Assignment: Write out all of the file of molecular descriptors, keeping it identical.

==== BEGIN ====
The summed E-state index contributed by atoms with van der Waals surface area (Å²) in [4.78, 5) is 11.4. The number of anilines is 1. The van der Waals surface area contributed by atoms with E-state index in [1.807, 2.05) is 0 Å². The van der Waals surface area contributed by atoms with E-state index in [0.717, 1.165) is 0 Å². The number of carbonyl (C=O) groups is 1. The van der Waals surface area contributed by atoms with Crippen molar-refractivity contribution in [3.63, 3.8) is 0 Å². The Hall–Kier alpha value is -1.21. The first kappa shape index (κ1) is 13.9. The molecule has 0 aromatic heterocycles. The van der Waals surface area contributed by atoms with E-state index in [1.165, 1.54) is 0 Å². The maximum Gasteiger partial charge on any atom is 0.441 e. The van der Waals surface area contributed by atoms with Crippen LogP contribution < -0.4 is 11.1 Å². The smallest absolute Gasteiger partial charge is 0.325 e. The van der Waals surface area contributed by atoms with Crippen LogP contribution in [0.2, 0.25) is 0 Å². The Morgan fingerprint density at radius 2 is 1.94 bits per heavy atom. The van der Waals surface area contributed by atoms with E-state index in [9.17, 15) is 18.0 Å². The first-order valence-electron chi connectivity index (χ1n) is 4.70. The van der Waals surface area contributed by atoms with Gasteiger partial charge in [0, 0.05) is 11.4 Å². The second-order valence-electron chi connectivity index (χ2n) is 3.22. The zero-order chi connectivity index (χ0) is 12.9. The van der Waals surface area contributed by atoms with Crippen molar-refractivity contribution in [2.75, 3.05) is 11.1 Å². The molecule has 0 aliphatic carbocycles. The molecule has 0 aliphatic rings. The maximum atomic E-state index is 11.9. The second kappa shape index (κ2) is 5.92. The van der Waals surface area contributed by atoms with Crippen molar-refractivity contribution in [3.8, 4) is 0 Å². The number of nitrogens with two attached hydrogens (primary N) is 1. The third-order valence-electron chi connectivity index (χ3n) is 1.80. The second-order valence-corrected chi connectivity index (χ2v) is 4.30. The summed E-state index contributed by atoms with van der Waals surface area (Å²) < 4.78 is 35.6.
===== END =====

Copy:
The summed E-state index contributed by atoms with van der Waals surface area (Å²) in [4.78, 5) is 11.4. The number of anilines is 1. The van der Waals surface area contributed by atoms with E-state index in [1.807, 2.05) is 0 Å². The van der Waals surface area contributed by atoms with E-state index in [0.717, 1.165) is 0 Å². The number of carbonyl (C=O) groups is 1. The van der Waals surface area contributed by atoms with Crippen molar-refractivity contribution in [3.63, 3.8) is 0 Å². The Hall–Kier alpha value is -1.21. The first kappa shape index (κ1) is 13.9. The molecule has 0 aromatic heterocycles. The van der Waals surface area contributed by atoms with E-state index in [1.165, 1.54) is 0 Å². The maximum Gasteiger partial charge on any atom is 0.441 e. The van der Waals surface area contributed by atoms with Crippen LogP contribution < -0.4 is 11.1 Å². The smallest absolute Gasteiger partial charge is 0.325 e. The van der Waals surface area contributed by atoms with Crippen LogP contribution in [0.2, 0.25) is 0 Å². The Morgan fingerprint density at radius 2 is 1.94 bits per heavy atom. The van der Waals surface area contributed by atoms with E-state index in [9.17, 15) is 18.0 Å². The first-order valence-electron chi connectivity index (χ1n) is 4.70. The van der Waals surface area contributed by atoms with Gasteiger partial charge in [0, 0.05) is 11.4 Å². The second-order valence-electron chi connectivity index (χ2n) is 3.22. The zero-order chi connectivity index (χ0) is 12.9. The van der Waals surface area contributed by atoms with Crippen molar-refractivity contribution in [2.75, 3.05) is 11.1 Å². The molecule has 0 aliphatic carbocycles. The molecule has 0 aliphatic rings. The maximum atomic E-state index is 11.9. The second kappa shape index (κ2) is 5.92. The van der Waals surface area contributed by atoms with Crippen molar-refractivity contribution in [3.8, 4) is 0 Å². The number of nitrogens with two attached hydrogens (primary N) is 1. The third-order valence-electron chi connectivity index (χ3n) is 1.80. The second-order valence-corrected chi connectivity index (χ2v) is 4.30. The summed E-state index contributed by atoms with van der Waals surface area (Å²) < 4.78 is 35.6.